When most of us think of taxes, we actually think of the federal income taxes that we pay. While these taxes are the most visible of taxes, it’s also worth considering the other taxes that we all pay.
Even though a large portion of the population ends up not paying federal income taxes, particularly those who receive tax returns as a result of deductions and credits (like the EITC), there are other taxes that they likely pay. Indeed, we all pay taxes to some degree. Some of the other taxes that you might pay include :
- State income taxes: Many states have their own income taxes. These are paid on top of what you pay to the federal government. Only Alaska, Florida, Nevada, South Dakota, Texas, Washington, and Wyoming don’t collect state income taxes at all, while New Hampshire and Tennessee only collect tax on income from interest and dividends.
- Sales taxes: Sales taxes are collected when you make certain purchases. These taxes are determined at the state and local levels. Many states have a statewide sales tax, and some counties and cities add their own taxes to what the state charges. There might even be different rates, with a lower sales tax being charged for grocery items.
- Gasoline taxes: Everyone pays gasoline taxes. When you purchase gas at the pump, you pay a federal tax, and a state tax. Each state tax sets its own rate, in addition to the tax levied by the federal government.
- Social Security and Medicaid (payroll taxes): These taxes are actually different from federal income taxes, even though they are taken out of your paycheck at the same time, and reported at the same time.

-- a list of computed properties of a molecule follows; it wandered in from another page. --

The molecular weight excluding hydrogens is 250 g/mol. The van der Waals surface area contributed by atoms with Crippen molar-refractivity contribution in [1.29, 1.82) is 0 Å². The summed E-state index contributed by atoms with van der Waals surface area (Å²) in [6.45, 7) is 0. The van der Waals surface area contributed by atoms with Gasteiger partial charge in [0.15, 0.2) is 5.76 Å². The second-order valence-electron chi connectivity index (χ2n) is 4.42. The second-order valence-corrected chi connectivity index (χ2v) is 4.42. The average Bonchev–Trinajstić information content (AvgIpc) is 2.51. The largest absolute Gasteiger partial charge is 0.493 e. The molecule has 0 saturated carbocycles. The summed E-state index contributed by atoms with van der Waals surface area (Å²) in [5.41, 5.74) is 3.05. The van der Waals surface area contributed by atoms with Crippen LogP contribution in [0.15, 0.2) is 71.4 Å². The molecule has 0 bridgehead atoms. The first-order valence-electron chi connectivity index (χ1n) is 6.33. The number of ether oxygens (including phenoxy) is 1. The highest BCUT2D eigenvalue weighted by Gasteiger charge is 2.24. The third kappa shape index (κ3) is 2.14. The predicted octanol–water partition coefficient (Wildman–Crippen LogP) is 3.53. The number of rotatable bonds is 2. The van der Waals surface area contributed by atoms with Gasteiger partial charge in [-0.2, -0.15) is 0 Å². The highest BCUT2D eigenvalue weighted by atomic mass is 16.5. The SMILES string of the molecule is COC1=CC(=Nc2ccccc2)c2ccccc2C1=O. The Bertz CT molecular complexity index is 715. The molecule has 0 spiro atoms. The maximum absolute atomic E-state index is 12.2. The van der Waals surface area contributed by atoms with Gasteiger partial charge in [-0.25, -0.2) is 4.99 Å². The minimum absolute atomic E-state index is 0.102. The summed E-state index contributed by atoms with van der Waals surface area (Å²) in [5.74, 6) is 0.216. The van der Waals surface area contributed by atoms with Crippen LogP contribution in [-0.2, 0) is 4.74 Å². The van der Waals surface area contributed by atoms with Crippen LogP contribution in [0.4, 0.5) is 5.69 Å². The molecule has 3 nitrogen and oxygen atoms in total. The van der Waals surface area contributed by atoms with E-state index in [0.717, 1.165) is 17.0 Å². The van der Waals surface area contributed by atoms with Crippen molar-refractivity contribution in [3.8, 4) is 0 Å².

- Property taxes: Most areas charge property taxes when you own land and/or a home. In many cases, these taxes are assessed by someone in the county.
- Other taxes that you might have to pay include federal and state estate inheritance taxes if you receive assets as an inheritance, and your estate has to pay taxes on assets after you die. If you give a gift, and it exceeds the exemption amount, you pay taxes on the amount of the gift.
Even though there is a perception that a large portion of the population isn’t paying taxes, the truth is that most people do pay taxes, one way or the other. According to the Institute on Taxation and Economic Policy, the bottom fifth of taxpayers actually paid 12.3% of their incomes in state and local taxes, while those at the top pay 7.9% of their incomes in state and local taxes.
According to the Tax Policy Center, 61% of people who don’t pay federal income taxes actually pay payroll taxes. So, even though it seems as though you might not be paying taxes, you probably are paying something – even if it is just the gasoline taxes and maybe sales taxes. And, if you are working, chances are that payroll taxes are part of the equation.
In the end, we all pay taxes to one degree or another, whether we pay federal income taxes.